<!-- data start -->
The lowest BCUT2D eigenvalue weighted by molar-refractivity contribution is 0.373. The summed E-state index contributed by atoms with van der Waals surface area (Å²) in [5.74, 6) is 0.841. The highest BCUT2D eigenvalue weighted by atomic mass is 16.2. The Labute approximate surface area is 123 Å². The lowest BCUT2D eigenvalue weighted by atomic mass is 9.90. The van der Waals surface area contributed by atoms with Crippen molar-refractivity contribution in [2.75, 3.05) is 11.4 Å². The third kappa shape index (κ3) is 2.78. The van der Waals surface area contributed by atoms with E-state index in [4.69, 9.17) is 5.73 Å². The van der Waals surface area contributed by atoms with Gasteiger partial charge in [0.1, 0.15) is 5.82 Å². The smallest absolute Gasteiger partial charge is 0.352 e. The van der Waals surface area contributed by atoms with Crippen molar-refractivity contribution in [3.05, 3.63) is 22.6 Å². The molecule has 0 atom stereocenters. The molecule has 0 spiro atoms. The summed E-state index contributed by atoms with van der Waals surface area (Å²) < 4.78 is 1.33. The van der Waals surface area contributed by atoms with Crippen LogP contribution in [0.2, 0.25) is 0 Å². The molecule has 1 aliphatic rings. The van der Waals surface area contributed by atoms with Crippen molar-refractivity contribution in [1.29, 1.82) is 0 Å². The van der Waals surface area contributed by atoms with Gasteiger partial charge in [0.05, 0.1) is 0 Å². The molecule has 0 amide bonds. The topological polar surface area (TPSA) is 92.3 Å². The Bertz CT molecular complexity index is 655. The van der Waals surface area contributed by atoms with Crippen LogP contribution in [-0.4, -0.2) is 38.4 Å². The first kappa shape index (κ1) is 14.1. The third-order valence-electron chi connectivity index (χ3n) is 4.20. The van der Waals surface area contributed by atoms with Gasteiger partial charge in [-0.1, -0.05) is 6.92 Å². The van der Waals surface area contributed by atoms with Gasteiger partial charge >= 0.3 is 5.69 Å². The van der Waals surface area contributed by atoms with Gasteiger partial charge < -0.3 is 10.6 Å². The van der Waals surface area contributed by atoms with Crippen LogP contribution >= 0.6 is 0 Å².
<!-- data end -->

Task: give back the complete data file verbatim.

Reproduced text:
The lowest BCUT2D eigenvalue weighted by molar-refractivity contribution is 0.373. The summed E-state index contributed by atoms with van der Waals surface area (Å²) in [5.74, 6) is 0.841. The highest BCUT2D eigenvalue weighted by atomic mass is 16.2. The Labute approximate surface area is 123 Å². The lowest BCUT2D eigenvalue weighted by atomic mass is 9.90. The van der Waals surface area contributed by atoms with Crippen molar-refractivity contribution in [2.75, 3.05) is 11.4 Å². The third kappa shape index (κ3) is 2.78. The van der Waals surface area contributed by atoms with E-state index in [4.69, 9.17) is 5.73 Å². The van der Waals surface area contributed by atoms with Gasteiger partial charge in [0.1, 0.15) is 5.82 Å². The smallest absolute Gasteiger partial charge is 0.352 e. The van der Waals surface area contributed by atoms with Crippen molar-refractivity contribution in [3.05, 3.63) is 22.6 Å². The molecule has 0 atom stereocenters. The molecule has 0 spiro atoms. The summed E-state index contributed by atoms with van der Waals surface area (Å²) < 4.78 is 1.33. The van der Waals surface area contributed by atoms with Crippen LogP contribution in [0.2, 0.25) is 0 Å². The molecule has 1 aliphatic rings. The van der Waals surface area contributed by atoms with Crippen molar-refractivity contribution in [1.29, 1.82) is 0 Å². The van der Waals surface area contributed by atoms with Gasteiger partial charge in [0.05, 0.1) is 0 Å². The molecule has 0 amide bonds. The topological polar surface area (TPSA) is 92.3 Å². The Bertz CT molecular complexity index is 655. The van der Waals surface area contributed by atoms with Crippen LogP contribution in [-0.4, -0.2) is 38.4 Å². The first kappa shape index (κ1) is 14.1. The third-order valence-electron chi connectivity index (χ3n) is 4.20. The van der Waals surface area contributed by atoms with Gasteiger partial charge in [-0.1, -0.05) is 6.92 Å². The van der Waals surface area contributed by atoms with Gasteiger partial charge >= 0.3 is 5.69 Å². The van der Waals surface area contributed by atoms with Gasteiger partial charge < -0.3 is 10.6 Å². The van der Waals surface area contributed by atoms with Crippen LogP contribution >= 0.6 is 0 Å².